Thursday, April 17, 2008

DAY 173: Cape Tribulation to Ayton (Weary Bay)

(Day 1 on Bloomfield Track)
Mon 14th April 2008
39 km at 6.6 km/hr
Distance to date 10178 km (6361 miles)

I was right, and the party went on for most of the night, however I must have eventually got off as I was so tired, and the foam earplugs helped a bit (ta for the tip John). After a quick cereal brekkie, and being unable to say tata to Carla and friends as they were still in bed, I hit the road.
Within a few km the hills started, just a couple of short 10%-ers for starters, which were difficult enough on the loose gravel, although the surface was reasonable. The first river other than minor creeks is at Emmagen Creek, where the water was some 300mm deep, just touching the base of the front panniers. The water is crystal clear and drinkable I understand.
After some 9km was the first ascent, up Donovan Ranges, which looks like a wall in front of you, and of course where I had to get off and push; I reckon it was 18 to 20% slope, and I got into a rhythym of pushing for a count of 16 and then getting my breath back, over and over again until it topped out after around 1 km. There's no way I could climb this even without bags. A couple of motorists stopped to get a closer look and to tell me it got worse further on - thanks guys, but I really have researched this track you know, I know it’s tough and I’m psyched up for it! I think they meant well though.
At least there was plenty of shade since the trees came close to the edge of the track. There were very few other vehicles around so less dust thrown up than I had thought. Anyway early-morning rain had dampened down the track a little.
After more undulating on rough, rocky roads came the massive Cowie Ranges climb; again 20% or so for a km but slightly easier to push as it was concreted to prevent erosion - this meant I could get a firmer grip with my feet rather than sometimes losing my footing on the loose gravel trying to push the heavy rig up such a steep slope.
As I was inching my way up here I got a shock when I looked around to see another cyclist coming up the hill too - I never expected that in view of the low number of touring cyclists seen here. His name is Jorg, formerly from Switzerland but for the last 20 years resident in Oz. He’s big on travelling, having spent 7 of those 20 years away somewhere. He must be about the same as me (56 actually), anyway we got on great and cycled together for the rest of the day. He knows a good camping spot so I’ll join him there tonight. He had seen my tyre tracks for quite a distance, amazed too at finding another cyclist out here.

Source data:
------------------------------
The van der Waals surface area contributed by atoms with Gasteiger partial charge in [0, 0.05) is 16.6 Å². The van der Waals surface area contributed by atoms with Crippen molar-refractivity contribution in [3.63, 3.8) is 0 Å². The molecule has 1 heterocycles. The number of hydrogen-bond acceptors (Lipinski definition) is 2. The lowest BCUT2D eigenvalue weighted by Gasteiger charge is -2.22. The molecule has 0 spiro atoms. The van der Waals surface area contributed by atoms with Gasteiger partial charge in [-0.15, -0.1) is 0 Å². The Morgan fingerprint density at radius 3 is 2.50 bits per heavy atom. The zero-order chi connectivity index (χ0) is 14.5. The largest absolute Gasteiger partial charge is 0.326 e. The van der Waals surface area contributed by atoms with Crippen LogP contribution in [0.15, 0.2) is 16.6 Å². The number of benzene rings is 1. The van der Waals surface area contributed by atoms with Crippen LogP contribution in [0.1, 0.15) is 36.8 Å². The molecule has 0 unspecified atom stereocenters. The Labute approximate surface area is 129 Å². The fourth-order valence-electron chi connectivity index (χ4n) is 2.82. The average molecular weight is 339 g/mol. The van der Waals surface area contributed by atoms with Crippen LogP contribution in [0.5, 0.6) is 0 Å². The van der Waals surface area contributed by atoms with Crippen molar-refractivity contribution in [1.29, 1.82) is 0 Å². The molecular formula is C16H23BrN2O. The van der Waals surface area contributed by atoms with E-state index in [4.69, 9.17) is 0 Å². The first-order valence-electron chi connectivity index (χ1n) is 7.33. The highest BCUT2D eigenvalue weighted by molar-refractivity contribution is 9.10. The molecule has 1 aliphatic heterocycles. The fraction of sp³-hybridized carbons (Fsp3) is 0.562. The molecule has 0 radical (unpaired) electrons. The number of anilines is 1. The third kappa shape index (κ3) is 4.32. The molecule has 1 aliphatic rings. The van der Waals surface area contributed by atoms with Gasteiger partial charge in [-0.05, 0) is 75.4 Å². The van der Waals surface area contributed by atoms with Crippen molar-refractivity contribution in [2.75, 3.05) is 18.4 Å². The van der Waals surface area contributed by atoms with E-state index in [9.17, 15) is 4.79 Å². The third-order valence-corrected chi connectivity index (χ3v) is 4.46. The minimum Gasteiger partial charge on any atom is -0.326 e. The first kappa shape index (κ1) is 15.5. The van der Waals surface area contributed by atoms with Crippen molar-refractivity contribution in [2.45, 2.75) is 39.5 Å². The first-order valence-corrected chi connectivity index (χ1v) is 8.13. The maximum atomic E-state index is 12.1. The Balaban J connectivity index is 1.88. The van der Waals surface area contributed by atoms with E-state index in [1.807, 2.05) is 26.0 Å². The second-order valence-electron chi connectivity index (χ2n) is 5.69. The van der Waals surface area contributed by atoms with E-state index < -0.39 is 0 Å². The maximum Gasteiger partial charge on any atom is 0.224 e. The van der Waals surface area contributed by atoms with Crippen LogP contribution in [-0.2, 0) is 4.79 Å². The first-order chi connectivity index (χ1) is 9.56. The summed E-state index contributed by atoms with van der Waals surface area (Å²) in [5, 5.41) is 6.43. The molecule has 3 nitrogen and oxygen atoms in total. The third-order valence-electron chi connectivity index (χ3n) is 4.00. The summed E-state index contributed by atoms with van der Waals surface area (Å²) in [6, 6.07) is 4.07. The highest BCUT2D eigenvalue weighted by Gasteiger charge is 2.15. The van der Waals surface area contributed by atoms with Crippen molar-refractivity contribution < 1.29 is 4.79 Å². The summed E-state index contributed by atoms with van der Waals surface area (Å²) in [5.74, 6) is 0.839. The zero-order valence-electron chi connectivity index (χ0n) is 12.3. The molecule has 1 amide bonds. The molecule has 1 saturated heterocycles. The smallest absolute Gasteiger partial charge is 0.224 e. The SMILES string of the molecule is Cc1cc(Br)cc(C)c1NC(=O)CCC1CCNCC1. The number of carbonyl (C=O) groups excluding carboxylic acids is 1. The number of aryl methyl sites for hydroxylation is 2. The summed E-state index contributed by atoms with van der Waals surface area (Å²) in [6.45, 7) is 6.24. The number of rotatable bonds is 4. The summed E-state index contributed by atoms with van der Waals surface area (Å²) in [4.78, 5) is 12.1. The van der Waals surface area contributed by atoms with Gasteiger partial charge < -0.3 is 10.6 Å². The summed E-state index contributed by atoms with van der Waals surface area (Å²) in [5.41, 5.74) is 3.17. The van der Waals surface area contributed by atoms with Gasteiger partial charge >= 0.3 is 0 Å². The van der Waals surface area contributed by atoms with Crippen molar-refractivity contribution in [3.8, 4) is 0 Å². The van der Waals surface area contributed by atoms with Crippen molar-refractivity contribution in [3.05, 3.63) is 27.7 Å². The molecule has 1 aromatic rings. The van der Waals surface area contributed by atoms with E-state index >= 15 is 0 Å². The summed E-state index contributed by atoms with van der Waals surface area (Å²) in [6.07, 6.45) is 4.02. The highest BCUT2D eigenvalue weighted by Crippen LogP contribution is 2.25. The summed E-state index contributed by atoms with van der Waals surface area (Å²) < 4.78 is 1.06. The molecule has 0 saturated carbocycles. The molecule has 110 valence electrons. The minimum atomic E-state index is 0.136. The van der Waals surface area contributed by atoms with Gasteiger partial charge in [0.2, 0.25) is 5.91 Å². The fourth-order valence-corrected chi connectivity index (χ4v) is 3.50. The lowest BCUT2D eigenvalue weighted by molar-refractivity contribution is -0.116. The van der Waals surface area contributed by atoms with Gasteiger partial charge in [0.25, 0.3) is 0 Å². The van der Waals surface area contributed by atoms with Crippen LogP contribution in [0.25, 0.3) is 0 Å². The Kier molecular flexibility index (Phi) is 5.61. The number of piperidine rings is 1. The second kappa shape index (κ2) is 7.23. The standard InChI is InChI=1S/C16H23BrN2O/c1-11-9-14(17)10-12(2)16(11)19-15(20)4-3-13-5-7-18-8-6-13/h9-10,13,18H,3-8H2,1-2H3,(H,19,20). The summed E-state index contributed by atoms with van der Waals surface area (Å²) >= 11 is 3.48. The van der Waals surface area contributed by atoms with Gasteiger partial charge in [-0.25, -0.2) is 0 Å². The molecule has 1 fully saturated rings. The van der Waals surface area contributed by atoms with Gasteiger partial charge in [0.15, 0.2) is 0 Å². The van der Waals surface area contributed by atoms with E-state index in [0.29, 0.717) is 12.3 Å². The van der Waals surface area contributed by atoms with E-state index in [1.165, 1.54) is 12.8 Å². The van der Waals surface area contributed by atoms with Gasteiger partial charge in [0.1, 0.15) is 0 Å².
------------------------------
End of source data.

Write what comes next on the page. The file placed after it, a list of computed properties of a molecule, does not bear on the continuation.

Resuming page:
It made a nice change to have a companion again, especially such a seasoned cyclo-tourer with loads of experiences to recount. He’s a lovely guy; a good bit fitter than me, getting up the hills first, but he’s not rushing. He’s also going to Cooktown then back to Port Douglas via the inland route (which I will take for part of the way) where he lives at the moment.
There were a few more short steep hills, then a very rocky section of road resembling a rocky river bed for the 2km before Bloomfield River, which we crossed by the causeway (this is tidal and gets covered at high tide). Two of the descents are as hard as the climbs, and I reckon my brake pads may need replacing after this section. There were quite a few native people around and we exchanged brief pleasantries. We had earlier had a funny conversation with 4 black boys fishing in the Bloomfield - they asked us for lollies!! It's nice to touch base with the 'original' people here
We had refreshments at the village store in the mostly Aboriginal village of Wujal Wujal just after the causeway, and then things normalised somewhat with (apart from 1km of gravel) a 7km sealed section - what joy after the punishing track. I couldn’t believe it was nearly 4 after only 30km of cycling! What a 30km though! I hope the pics give some idea of what it’s like.
We came to the village of Ayton, where there is an IGA supermarket and cafe, then camped in a quiet spot practically on the beach just down the road. My tent is some 10m from the high tide line, about a metre higher, so as I type the waves are crashing away loudly quite close by.
Jorg and I both cooked our own thing then shared the food, so we both had plenty of variety and twice as much as usual as we'd cooked double, and later we went for a stroll on the beach under a half-moon than kept scudding in and out of the clouds. Jorg is an apprentice-trained chef and has loads of good ideas about preparing food - he has worked in some high-class places all over the world. We needed no torches as we walked, and we frankly exchanged thoughts and feeling about our relationships - something about this setting that encourages candidness. This is another magical unspoilt spot in a remote part of Oz, so quiet, so beautiful. I shall sleep soundly tonight as today’s efforts have worn me out; happily the worst is over and apart from another couple of BIG hills it’s a less demanding run into Cooktown from here.

The horses are semi-wild Brumbies that the Aboriginals use - they don't appear to be constrained in any way and presumably they know where to find them when they need them.

NB/ Although the Ortlieb bags were half-covered in water when crossing the creek in the pic above, no water got in - they are great panniers, completely waterproof. The picture is part of a series of murals at the local school in Wujal Wujal (Bloomfield).

This was the hardest days cycling I've ever done, possibly as hard as the 215-mile 12-hour time trial I did in 2001, but how rewarding!

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